IBM has created the most powerful supercomputer on the planet by assembling a 16,000-processor version of its BlueGene/L...
supercomputer in Minnesota, edging out Japan's NEC-built Earth Simulator, which had held the title since 2002.
"This is a kind of seminal announcement for us," said Dave Turek, vice-president of deep computing at IBM. "The Earth Simulator's reign as the most powerful supercomputer in the world has come to an end."
Running the Linpack benchmark, used to evaluate computing power during the six-monthly Top500 list of supercomputers, BlueGene achieved a sustained performance of 36.01 teraflops (a teraflop is a trillion calculations per second), beating the Earth Simulator's 35.86 teraflops.
Blue Gene is an eight-rack prototype of the $100m (£55m) system that IBM plans to deliver to Lawrence Livermore National Labs early next year. The Lawrence Livermore supercomputer will be a 64-rack, 130,000-processor system with an estimated peak performance of 360 teraflops.
NEC's long reign as maker of the world's most powerful supercomputer has been a point of pride for the Japanese company, which was shut out of the US market at one point when a 454% duty was imposed on its machines.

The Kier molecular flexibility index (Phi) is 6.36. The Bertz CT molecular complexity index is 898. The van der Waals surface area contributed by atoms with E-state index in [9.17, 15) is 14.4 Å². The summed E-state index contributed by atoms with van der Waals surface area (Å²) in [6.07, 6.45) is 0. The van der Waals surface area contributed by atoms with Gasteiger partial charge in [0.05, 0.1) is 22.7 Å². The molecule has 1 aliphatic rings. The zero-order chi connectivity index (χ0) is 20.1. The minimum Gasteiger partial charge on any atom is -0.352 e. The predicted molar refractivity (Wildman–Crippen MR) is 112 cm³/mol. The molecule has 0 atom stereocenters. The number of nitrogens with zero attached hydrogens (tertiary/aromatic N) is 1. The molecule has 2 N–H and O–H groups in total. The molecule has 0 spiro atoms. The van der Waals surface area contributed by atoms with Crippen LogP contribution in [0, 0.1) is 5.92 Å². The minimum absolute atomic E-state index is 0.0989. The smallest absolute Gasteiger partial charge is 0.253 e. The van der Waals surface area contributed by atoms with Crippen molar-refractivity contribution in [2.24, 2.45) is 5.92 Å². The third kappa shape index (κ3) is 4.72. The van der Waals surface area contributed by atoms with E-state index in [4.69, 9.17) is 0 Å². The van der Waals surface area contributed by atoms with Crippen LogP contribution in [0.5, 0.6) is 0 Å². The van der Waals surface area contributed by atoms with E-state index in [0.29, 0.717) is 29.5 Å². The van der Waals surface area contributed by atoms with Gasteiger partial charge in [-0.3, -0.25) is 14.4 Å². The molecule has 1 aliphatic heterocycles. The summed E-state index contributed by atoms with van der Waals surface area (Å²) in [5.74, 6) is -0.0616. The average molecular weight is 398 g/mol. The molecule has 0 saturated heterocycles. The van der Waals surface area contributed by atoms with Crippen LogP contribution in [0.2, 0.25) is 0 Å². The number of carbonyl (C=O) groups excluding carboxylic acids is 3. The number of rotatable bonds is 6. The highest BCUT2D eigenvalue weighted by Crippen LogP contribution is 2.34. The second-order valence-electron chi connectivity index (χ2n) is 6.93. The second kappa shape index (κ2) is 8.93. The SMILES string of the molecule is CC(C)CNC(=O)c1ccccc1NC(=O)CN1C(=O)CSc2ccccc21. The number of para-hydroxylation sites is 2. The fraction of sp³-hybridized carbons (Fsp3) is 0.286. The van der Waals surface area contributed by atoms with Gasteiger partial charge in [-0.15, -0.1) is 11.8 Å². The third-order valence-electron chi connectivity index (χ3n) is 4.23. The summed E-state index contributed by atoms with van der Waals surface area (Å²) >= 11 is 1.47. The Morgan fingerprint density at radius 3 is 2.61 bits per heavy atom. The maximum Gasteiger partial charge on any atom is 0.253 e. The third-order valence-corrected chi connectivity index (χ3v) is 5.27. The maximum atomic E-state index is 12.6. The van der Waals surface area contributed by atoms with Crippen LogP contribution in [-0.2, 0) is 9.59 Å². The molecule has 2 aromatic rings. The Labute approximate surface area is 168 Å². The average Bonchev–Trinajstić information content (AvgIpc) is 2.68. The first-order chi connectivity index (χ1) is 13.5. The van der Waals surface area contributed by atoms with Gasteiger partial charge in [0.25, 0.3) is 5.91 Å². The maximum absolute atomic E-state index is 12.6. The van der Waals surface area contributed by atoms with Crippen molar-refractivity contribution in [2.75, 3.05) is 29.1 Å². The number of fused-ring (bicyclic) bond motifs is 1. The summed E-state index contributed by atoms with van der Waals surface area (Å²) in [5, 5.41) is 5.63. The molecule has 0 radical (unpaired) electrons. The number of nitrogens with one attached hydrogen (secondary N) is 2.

Built in 2002 to model climate change simulations for the Japan Agency for Marine-Earth Science and Technology, the Earth Simulator took five years to build and cost ¥50bn (£250m). It consists of 5,120 processors housed in 64 cabinets in the centre of a room 50 metres by 64.
Turek said the eight-rack Blue Gene would take up about 30 square metres and consume 216 kilowatts compared with the 6,000 kilowatts required by the Earth Simulator.
IBM plans to produce a number of systems using Blue Gene components, including systems for Argonne National Laboratory, Dutch astronomical organisation Astron, and the Computational Biology Research Center of Japan’s National Institute of Advanced Industrial Science and Technology.
Whether Blue Gene will still be number one come the next official Top500 ranking in November remains to be seen.
Turek said IBM was working with customers on a number of systems that could perform in the 40-teraflop range. "I can only assume that our competitors are doing the same."
Robert McMillan writes for IDG News Service